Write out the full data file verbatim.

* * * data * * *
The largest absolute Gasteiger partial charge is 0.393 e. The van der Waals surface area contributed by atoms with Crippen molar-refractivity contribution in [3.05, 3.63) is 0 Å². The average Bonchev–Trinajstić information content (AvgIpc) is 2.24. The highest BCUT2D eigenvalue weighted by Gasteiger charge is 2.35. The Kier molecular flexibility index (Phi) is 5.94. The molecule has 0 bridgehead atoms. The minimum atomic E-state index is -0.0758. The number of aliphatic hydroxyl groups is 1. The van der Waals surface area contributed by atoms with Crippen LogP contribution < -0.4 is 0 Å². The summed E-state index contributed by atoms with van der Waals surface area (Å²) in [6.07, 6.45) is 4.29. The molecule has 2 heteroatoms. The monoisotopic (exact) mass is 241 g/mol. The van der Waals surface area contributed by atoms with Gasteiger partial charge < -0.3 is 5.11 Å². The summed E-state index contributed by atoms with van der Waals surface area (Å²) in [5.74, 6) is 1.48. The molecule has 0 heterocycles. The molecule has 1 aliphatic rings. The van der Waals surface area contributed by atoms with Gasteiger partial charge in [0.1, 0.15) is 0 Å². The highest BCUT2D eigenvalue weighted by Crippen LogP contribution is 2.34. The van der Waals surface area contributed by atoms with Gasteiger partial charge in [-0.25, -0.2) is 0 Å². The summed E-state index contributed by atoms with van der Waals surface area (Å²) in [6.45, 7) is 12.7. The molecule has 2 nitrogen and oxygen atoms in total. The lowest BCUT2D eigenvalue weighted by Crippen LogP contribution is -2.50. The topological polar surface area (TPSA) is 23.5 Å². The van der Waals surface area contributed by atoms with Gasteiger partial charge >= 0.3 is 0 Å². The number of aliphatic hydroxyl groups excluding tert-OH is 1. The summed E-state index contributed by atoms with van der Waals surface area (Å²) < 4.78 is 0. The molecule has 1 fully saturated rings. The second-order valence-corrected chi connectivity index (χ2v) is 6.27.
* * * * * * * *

The largest absolute Gasteiger partial charge is 0.393 e. The van der Waals surface area contributed by atoms with Crippen molar-refractivity contribution in [3.05, 3.63) is 0 Å². The average Bonchev–Trinajstić information content (AvgIpc) is 2.24. The highest BCUT2D eigenvalue weighted by Gasteiger charge is 2.35. The Kier molecular flexibility index (Phi) is 5.94. The molecule has 0 bridgehead atoms. The minimum atomic E-state index is -0.0758. The number of aliphatic hydroxyl groups is 1. The van der Waals surface area contributed by atoms with Crippen LogP contribution < -0.4 is 0 Å². The summed E-state index contributed by atoms with van der Waals surface area (Å²) in [6.07, 6.45) is 4.29. The molecule has 2 heteroatoms. The monoisotopic (exact) mass is 241 g/mol. The van der Waals surface area contributed by atoms with Gasteiger partial charge < -0.3 is 5.11 Å². The summed E-state index contributed by atoms with van der Waals surface area (Å²) in [5.74, 6) is 1.48. The molecule has 0 heterocycles. The molecule has 1 aliphatic rings. The van der Waals surface area contributed by atoms with Gasteiger partial charge in [0.1, 0.15) is 0 Å². The highest BCUT2D eigenvalue weighted by Crippen LogP contribution is 2.34. The van der Waals surface area contributed by atoms with Gasteiger partial charge in [-0.25, -0.2) is 0 Å². The summed E-state index contributed by atoms with van der Waals surface area (Å²) in [6.45, 7) is 12.7. The molecule has 2 nitrogen and oxygen atoms in total. The lowest BCUT2D eigenvalue weighted by Crippen LogP contribution is -2.50. The topological polar surface area (TPSA) is 23.5 Å². The van der Waals surface area contributed by atoms with Gasteiger partial charge >= 0.3 is 0 Å². The number of aliphatic hydroxyl groups excluding tert-OH is 1. The summed E-state index contributed by atoms with van der Waals surface area (Å²) < 4.78 is 0. The molecule has 1 fully saturated rings. The second-order valence-corrected chi connectivity index (χ2v) is 6.27.